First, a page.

THE AFGHANISTAN ELECTIONS: A LOOK
“Past empires that have dared to enter Afghanistan — from Alexander the Great to Great Britain and the Soviet Union — have found initial entry possible, even easy, only to find themselves fatally mired in local resistance.” Which is why that harsh and mountainous country has become known, in the words of his book’s title, as “the graveyard of empires.”
In the Graveyard of Empires: America’s War in Afghanistan,” by Seth G. Jones (2009).
“It is serious and it is deteriorating....The Taliban insurgency has gotten better, more sophisticated. Their tactics, just in my recent visits out there and talking with our troops, certainly indicate that Afghanistan is very vulnerable.”
U.S. Joint Chief of Staff, Admiral Michael Mullen quoted in: "Mullen says Afghan situation 'serious' Getting worse". 24 August 2009, in www.bloomberg.com.
The results of the Presidential elections in Afghanistan are still unknown at this time. However, it appears that as compared to the elections of 2004, there has been a considerable degree of backsliding by the Afghan population, in terms of both popular participation (perhaps as low as 40%, as opposed to the prior elections 70%), and, in terms the security environment for the elections, cynicism about the entire process and the prospective end result. With many contending that the likely victory of the current President, Hamid Karzai, is likely to be more the result of vote rigging more than anything else. The upshot of the entire matter is, as the Financial Times put it recently:
"It is something of a miracle that Afghanistan has been able to hold elections, given the circumstances. These include: a raging insurgency, in which Nato forces have been unable to regain the initiative from a resurgent Taliban; a central government that has failed to provide security, services or jobs, and whose writ barely reaches beyond the boundaries of Kabul".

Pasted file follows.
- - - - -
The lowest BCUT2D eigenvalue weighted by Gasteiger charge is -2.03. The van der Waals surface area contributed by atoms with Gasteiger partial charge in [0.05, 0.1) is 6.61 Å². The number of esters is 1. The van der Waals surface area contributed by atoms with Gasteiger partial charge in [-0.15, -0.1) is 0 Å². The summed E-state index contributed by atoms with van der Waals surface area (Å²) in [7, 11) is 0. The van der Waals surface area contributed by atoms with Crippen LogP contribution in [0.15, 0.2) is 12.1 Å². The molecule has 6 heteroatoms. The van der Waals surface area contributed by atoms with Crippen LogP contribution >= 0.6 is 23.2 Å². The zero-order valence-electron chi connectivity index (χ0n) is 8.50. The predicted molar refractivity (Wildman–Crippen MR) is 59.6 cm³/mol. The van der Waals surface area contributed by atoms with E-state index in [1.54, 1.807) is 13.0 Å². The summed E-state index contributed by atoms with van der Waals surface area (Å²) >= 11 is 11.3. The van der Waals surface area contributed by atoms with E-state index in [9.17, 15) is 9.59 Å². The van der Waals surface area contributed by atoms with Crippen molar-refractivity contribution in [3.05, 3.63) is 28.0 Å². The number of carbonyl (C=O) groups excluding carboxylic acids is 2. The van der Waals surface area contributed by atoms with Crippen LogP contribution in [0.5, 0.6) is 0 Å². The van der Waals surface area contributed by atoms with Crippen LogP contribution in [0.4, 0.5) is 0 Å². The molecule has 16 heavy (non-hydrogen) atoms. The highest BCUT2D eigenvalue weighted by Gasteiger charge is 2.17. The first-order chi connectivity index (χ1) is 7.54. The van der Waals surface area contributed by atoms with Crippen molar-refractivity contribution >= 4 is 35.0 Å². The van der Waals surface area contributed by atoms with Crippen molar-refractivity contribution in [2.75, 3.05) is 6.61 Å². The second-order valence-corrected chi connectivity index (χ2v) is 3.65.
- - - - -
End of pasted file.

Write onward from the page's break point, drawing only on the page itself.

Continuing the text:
"Afghanistan Votes and Hopes for the Best," 21 August 2009, in www.ft.com
Notwithstanding the recent 'surge' of American forces into the country (all 21,000 of them), the security situation does on the fact of it, from most indications, the recent elections included appear to be getting worse. And, with an increase in American and British causalities recently, there has been increased criticism of the Anglo-American effort in the country. With some voices once again being raised to argue that NATO forces should be reduced in size, not increased, and, that what is needed is a policy of Afghanistanization. A build-up of the native forces, under Anglo-American tutelage, which would allow the former to properly police the country, and, thus provide a political space for serious socio-economic reform and reconstruction in the countryside. Mr. Seth Jones of the Rand Corporation, quoted above, is perhaps the most cogent advocate of this point of view arguing that:
"There is no clear-cut answer – and certainly no magic number – of U.S. and Afghan forces. However, the current problem that the U.S. faces is that the clock is ticking more than seven years into the Afghan insurgency. Local perceptions of the U.S. have deteriorated over the past several years from high levels in 2001. This suggests that the percentage of Afghan security forces (both national and local) needs to increase in the south and east. A relatively small U.S. and international footprint of, for example, 50,000 forces in the south and east may be more than adequate if they can effectively leverage a mixture of Afghan National Police, Afghan National Army, National Directorate of Security (Afghanistan’s intelligence agency), and tribal forces in urban and rural areas.